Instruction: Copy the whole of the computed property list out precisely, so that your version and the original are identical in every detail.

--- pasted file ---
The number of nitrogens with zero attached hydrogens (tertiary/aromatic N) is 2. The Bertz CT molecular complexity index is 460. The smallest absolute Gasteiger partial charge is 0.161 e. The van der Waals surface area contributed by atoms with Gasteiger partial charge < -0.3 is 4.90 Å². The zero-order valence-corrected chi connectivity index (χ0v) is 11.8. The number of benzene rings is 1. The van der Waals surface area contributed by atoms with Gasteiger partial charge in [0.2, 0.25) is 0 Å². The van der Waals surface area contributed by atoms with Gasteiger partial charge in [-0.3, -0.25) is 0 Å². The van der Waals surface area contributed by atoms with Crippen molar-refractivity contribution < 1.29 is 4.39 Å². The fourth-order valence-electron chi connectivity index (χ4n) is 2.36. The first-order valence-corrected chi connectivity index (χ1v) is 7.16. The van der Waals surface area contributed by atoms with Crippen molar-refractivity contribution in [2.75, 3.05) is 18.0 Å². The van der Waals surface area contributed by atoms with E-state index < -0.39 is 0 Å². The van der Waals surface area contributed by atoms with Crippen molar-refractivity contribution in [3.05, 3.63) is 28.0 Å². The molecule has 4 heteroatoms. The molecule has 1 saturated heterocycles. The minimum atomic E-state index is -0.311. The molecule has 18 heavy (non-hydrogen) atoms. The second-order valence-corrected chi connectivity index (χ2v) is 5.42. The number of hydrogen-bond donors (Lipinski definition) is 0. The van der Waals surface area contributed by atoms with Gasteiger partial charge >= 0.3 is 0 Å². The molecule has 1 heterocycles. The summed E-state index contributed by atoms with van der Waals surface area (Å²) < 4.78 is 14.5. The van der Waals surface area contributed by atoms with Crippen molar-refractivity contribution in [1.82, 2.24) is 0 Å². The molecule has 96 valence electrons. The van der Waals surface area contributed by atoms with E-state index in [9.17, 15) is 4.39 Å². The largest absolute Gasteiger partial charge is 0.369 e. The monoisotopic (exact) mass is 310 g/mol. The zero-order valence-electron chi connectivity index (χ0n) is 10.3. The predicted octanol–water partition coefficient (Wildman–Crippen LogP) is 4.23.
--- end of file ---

The number of nitrogens with zero attached hydrogens (tertiary/aromatic N) is 2. The Bertz CT molecular complexity index is 460. The smallest absolute Gasteiger partial charge is 0.161 e. The van der Waals surface area contributed by atoms with Gasteiger partial charge < -0.3 is 4.90 Å². The zero-order valence-corrected chi connectivity index (χ0v) is 11.8. The number of benzene rings is 1. The van der Waals surface area contributed by atoms with Gasteiger partial charge in [0.2, 0.25) is 0 Å². The van der Waals surface area contributed by atoms with Gasteiger partial charge in [-0.3, -0.25) is 0 Å². The van der Waals surface area contributed by atoms with Crippen molar-refractivity contribution < 1.29 is 4.39 Å². The fourth-order valence-electron chi connectivity index (χ4n) is 2.36. The first-order valence-corrected chi connectivity index (χ1v) is 7.16. The van der Waals surface area contributed by atoms with Crippen molar-refractivity contribution in [2.75, 3.05) is 18.0 Å². The van der Waals surface area contributed by atoms with E-state index < -0.39 is 0 Å². The van der Waals surface area contributed by atoms with Crippen molar-refractivity contribution in [3.05, 3.63) is 28.0 Å². The molecule has 4 heteroatoms. The molecule has 1 saturated heterocycles. The minimum atomic E-state index is -0.311. The molecule has 18 heavy (non-hydrogen) atoms. The second-order valence-corrected chi connectivity index (χ2v) is 5.42. The number of hydrogen-bond donors (Lipinski definition) is 0. The van der Waals surface area contributed by atoms with Gasteiger partial charge >= 0.3 is 0 Å². The molecule has 1 heterocycles. The summed E-state index contributed by atoms with van der Waals surface area (Å²) < 4.78 is 14.5. The van der Waals surface area contributed by atoms with Crippen molar-refractivity contribution in [1.82, 2.24) is 0 Å². The molecule has 96 valence electrons. The van der Waals surface area contributed by atoms with E-state index in [9.17, 15) is 4.39 Å². The largest absolute Gasteiger partial charge is 0.369 e. The monoisotopic (exact) mass is 310 g/mol. The zero-order valence-electron chi connectivity index (χ0n) is 10.3. The predicted octanol–water partition coefficient (Wildman–Crippen LogP) is 4.23.